“Nature organisations have an uneasy relationship with modern agriculture. I think many of them would ideally like to free up more land for nature and allocate the remainder to extensive, nature-inclusive agriculture. What I think that’s missing is that highly productive agriculture is part of the solution. The more you produce per hectare, the more space is left for nature.”
Andrew Balmford, Professor of Nature Conservation at the University of Cambridge (UK) is quite outspoken about the importance of high-yielding agriculture for nature. He recently published the results of a multi-year study that aimed to answer the question of what is best for biodiversity and climate: concentrating activities (land sparing) or spreading them out (land sharing). The conclusion was that biodiversity and climate benefitted most from high-yielding agriculture, where as much as possible is produced on the smallest area of land.
How did you arrive at those results?
“It was a very long haul. Six PhD students and very many colleagues have worked on the project. In an article in 2005, we tried to outline a framework for balancing food production and nature conservation: land sparing versus land sharing. Based on this work, we began collecting data in a large number of countries on agricultural yields and on the abundance of many species of birds, plants and insects. In all, our group and others have worked on just under 2,500 species.”
“It was quite complicated to collect this data. In some places, yields were measured using containers, but these were not the same size everywhere. Elsewhere, farm areas were expressed relative to the area of a circle with a radius equal to a piece of rope. But it turns out the length of the rope and thus the area of the circle differed from place to place. Counting species also took a lot of time and effort. You have to make counts of all the birds at a site, often just from their calls, and do so at many places and over several seasons. It’s equally demanding to count insects, or plants. In any case, it was a huge job for my PhD students.”
In your article you write that most species are ‘losers’ when food production increases, but that there are also some winners. How does this work?
“Many species – most of them it turns out – are associated with particular habitats If you disturb these even a little for food production, these species decline and often disappear. Those are the real losers. On the other hand, there are opportunistic species that thrive on agriculture, such as meadow birds and field herbs. In between, there is a category of species that can still tolerate a slight disturbance of their habitat.”
“In our three-compartment model, which has now also been used in the UK’s National Food Plan, we distinguish between areas with high-yield agriculture, those with low-yield agriculture and natural areas. Low-yield agriculture refers to fields and meadows that yield much less than conventional agriculture. Often the yields are very low compared to the 10,000 or more kilograms per hectare that can be achieved in conventional agriculture.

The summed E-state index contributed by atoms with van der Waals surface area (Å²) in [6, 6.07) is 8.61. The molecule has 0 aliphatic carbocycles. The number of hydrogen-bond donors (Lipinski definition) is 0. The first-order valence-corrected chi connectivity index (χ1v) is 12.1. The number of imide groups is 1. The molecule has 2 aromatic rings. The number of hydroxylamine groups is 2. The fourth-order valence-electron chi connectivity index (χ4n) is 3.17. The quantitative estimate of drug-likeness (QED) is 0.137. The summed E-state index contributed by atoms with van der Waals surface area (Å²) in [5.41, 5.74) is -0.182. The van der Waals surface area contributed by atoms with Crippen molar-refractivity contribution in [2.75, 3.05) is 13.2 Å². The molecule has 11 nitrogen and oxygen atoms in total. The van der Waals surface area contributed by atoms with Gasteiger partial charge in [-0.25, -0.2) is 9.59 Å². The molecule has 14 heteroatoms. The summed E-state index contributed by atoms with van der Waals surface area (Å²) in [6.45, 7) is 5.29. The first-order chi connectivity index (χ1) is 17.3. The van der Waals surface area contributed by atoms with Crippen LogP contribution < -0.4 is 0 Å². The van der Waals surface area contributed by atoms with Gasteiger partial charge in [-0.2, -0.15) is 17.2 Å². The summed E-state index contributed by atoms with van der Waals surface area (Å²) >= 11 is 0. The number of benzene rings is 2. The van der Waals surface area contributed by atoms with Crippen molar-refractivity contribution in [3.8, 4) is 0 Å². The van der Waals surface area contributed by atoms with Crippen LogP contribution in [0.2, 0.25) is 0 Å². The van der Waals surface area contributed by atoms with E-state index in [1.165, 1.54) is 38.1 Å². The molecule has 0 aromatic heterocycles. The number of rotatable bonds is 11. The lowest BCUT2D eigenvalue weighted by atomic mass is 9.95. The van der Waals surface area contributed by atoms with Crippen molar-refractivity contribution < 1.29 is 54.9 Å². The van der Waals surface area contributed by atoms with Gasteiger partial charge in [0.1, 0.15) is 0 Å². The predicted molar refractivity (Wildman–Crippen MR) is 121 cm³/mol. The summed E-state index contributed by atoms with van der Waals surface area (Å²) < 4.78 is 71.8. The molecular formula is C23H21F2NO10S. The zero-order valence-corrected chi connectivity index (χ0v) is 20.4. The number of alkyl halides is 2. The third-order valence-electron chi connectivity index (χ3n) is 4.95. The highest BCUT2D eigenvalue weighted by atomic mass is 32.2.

Critics argue that intensifying food production actually leads to more land being taken up. The infamous rebound effect.
“The rebound effect depends very much on the type of crop a farmer grows. If it requires a lot of labour or capital, or if price elasticity is low, as is the case for cereals and other staple foods, then expansion is much less likely than when it comes to high-demand products, and those where increasing yields is linked with labour savings or better use of capital assets. Moreover, there are a number of ways to counteract the rebound effect. The first is spatial planning – making some areas out of bounds to agricultural expansion. In the first decade of this century, this played an important part in slowing deforestation in the Amazon region. Market constraints also played role here: farmers who expanded their land by deforestation found it harder to obtain a loan from the bank. Because they could not expand, farmers invested more in measures to increase yields. These Brazilian policies were quite effective, but with the arrival of the new president, those measures have been weakened and it is cheaper now to cut down forests again.”
“Other ways to prevent the rebound effect are the strategic use of supporting measures – focusing important contributions to farming such as agricultural extension agents, new roads in already-cleared but low-yielding regions and away from frontiers of deforestation. And finally, you can think of certification. For example, you can now buy ‘shade coffee’, coffee grown on plots where there are also trees. If I could choose though, I would rather buy ‘sun coffee’ grown on plots with the highest possible yield, provided the producers also undertook to protect blocks of forest elsewhere on their land.”
Another point of criticism is that high-yield agriculture produces quite a bit of environmental pollution, which in turn has an effect on biodiversity.